The Norway-Sweden border is regarded as constituting “the most advanced customs solutions in the world” utilising all the WTO’s international standards. Currently promoted as a possible post-Brexit customs solution on the island of Ireland, eolas examines its nuances.
Following a 1994 referendum, Norway opted not join the EU (fearing a loss of control over valuable fishing waters), while the following year Sweden did. This meant that the EU’s external frontier shifted to the border between the two countries.
While not an EU member state, Norway has access to the single market through its membership of the European Economic Area (EEA). Therefore, while most Norwegian standards for goods mirror those of the EU under the EEA Agreement, this excludes EU policies such as the Common Agricultural Policy and the Common Fisheries Policy.
At the same time, the Nordic country is a signatory of the Schengen Agreement, but remains outside of the customs union. As such, while Norway fully complies with the EU’s acquis communautaire (incorporating the four freedoms: free movement of people, goods, capital and services), customs checks are still necessitated by rules of origin.
The Nordic Passport Convention, 1957 guaranteed the right of travel between Nordic countries without a passport (similar to the CTA) and the Helsinki Treaty, 1962 established formal customs cooperation between Norway and Sweden. Later, upon Sweden’s accession to the EU, the Agreement on customs cooperation between the European Community and the Kingdom of Norway, 1997 was signed, which enabled Norway and Sweden to reach administrative arrangements on customs cooperation.
Customs protocol is underpinned by regulations which are mirrored in both Norway (Regulations to the Act on Customs Duties and Movement of Goods) and Sweden (Customs regulations on cross-border cooperation with Norway).
Together these regulations determine:
• the creation of 15km ‘control zone’ on either side of the border within which customs controls can occur;
• that controls can be conducted by customs officers from either jurisdiction within the control zone on either side of the border;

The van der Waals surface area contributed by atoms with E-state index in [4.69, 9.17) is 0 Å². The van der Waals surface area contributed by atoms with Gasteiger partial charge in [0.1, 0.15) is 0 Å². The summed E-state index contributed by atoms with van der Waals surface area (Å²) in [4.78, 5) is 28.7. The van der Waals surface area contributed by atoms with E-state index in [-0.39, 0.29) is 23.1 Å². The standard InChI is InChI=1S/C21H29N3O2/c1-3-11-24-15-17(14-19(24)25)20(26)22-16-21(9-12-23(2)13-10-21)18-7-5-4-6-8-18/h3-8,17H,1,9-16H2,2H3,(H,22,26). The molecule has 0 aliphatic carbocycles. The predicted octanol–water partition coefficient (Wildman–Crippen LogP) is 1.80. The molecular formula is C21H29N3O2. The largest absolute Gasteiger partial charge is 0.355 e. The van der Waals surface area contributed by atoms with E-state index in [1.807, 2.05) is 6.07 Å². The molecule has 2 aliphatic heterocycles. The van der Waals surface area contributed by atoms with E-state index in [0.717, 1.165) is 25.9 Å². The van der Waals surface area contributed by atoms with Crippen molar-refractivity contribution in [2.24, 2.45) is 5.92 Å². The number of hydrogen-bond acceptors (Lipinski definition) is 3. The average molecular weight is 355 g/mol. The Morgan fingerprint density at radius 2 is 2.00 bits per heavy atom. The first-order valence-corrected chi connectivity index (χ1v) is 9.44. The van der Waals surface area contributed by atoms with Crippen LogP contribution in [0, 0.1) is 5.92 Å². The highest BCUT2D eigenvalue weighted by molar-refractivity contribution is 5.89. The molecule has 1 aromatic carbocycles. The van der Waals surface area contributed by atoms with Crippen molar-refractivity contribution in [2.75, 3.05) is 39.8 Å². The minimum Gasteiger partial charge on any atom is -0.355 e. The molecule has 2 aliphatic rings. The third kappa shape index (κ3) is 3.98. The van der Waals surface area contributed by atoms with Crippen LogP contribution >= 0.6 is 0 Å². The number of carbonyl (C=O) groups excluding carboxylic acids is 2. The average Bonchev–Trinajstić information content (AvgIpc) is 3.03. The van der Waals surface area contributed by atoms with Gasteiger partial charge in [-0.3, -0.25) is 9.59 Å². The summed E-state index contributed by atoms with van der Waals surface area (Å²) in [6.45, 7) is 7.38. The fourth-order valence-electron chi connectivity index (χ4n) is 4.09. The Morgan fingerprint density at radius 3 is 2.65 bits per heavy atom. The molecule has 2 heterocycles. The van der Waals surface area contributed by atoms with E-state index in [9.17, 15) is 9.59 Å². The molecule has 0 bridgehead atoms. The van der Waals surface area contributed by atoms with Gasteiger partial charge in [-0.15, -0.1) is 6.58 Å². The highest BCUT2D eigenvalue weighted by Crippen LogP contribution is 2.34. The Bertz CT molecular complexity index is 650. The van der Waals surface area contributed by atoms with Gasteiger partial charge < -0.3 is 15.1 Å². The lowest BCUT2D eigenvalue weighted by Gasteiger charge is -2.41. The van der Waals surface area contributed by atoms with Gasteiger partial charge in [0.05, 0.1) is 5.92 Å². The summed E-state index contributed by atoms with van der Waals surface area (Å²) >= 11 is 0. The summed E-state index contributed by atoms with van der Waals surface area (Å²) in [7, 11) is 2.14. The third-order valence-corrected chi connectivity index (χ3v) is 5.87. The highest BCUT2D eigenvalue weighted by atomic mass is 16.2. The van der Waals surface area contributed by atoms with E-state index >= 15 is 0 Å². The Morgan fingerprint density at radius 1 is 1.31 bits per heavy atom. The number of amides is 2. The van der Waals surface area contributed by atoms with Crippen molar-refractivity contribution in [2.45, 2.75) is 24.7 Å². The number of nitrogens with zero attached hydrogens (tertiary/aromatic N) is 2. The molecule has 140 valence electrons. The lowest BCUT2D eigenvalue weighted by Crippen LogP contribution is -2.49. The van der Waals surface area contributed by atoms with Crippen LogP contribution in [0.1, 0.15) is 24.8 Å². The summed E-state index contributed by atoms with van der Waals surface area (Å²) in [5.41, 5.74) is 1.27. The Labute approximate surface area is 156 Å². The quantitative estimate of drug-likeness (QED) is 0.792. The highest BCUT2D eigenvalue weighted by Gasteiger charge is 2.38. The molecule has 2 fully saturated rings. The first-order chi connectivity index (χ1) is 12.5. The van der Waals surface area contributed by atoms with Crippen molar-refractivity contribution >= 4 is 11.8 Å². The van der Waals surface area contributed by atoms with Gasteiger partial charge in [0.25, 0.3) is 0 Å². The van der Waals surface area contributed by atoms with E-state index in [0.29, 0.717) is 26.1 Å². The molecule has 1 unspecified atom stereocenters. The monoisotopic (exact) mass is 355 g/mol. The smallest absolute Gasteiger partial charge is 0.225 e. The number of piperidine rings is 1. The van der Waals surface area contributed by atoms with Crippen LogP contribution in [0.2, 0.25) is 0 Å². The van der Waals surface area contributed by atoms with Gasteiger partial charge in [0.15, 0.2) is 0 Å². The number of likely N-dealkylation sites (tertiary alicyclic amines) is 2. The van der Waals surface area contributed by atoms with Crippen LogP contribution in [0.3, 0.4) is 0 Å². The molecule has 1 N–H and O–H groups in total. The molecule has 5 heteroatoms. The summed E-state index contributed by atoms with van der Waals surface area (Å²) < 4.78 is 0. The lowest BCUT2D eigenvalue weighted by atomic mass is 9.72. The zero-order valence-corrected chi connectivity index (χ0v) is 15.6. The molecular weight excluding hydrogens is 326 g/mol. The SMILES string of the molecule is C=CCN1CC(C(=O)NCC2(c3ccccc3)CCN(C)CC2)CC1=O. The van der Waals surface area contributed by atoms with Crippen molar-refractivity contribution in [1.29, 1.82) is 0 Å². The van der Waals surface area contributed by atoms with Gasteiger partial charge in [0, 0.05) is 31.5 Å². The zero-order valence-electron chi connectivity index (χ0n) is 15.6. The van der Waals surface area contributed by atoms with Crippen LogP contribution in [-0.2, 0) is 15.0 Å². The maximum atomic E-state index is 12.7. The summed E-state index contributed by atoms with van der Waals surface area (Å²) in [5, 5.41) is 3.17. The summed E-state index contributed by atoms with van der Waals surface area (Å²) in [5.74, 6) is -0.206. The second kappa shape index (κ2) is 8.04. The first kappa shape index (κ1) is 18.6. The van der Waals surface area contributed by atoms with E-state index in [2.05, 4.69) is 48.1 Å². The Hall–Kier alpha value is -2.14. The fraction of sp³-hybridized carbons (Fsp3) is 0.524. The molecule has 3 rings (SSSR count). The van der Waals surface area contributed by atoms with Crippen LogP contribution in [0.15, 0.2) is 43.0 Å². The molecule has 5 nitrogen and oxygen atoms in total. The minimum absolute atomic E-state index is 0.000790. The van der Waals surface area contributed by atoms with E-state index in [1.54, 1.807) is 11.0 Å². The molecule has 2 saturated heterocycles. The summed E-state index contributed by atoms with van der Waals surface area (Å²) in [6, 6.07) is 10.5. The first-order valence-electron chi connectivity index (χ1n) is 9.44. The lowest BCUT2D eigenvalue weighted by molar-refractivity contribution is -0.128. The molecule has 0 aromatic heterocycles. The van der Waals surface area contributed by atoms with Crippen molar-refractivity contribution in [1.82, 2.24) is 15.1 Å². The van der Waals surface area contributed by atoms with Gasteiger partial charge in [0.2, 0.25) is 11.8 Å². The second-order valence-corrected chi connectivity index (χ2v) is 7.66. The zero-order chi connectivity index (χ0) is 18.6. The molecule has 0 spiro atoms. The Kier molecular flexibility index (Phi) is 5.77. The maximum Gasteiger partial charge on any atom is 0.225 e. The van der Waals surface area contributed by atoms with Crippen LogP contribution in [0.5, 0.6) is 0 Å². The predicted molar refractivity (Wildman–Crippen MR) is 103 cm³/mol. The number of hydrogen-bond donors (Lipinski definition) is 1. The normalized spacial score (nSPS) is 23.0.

• that controls can be undertaken on the other country’s behalf;
• that goods to be declared must pass through a customs location; and
• the sharing of information between the two customs authorities.
Across the 1,630km Norway-Sweden border there are 80 crossing points (14 incorporating manned customs posts), contrasting with some 280 crossings in Ireland. A total of 1,500 Norwegian Customs Service officers coordinate anti-smuggling operations (organised by a 250-strong Oslo central directorate) with the assistance of Nordent, an advanced communications network.
Current rules on agri-food exports mean that divergent Norwegian product standards from those of the EU necessitates inspection on the border.
For goods traffic, Norway and Sweden require the submission of a pre-arrival information, through a summary declaration, at least one hour prior to arrival at the border. Upon arrival, most goods traffic is then processed within a period averaging three to nine minutes, though peak periods can have significantly longer waiting times.
However, in compliance with certain conditions, including the submission of electric-only declarations, transport permits issued by each country can enable goods to be cross the border via unmanned routes.
A percentage (4 per cent of import declarations into Norway and 13 per cent into Sweden in 2016) of goods traffic is selected for documentary or physical control. The rationale is risk-based and risk-management technology is utilised to select vehicles for such checks whereby large scanners are used to x-ray goods vehicles.
A Norwegian ANPR system, linked to a national motor registry database, is used to identify suspicious vehicles. Since 2011, these cameras have been utilised along unmanned border crossings, and while they are not currently integrated into customs operations, this is set to change.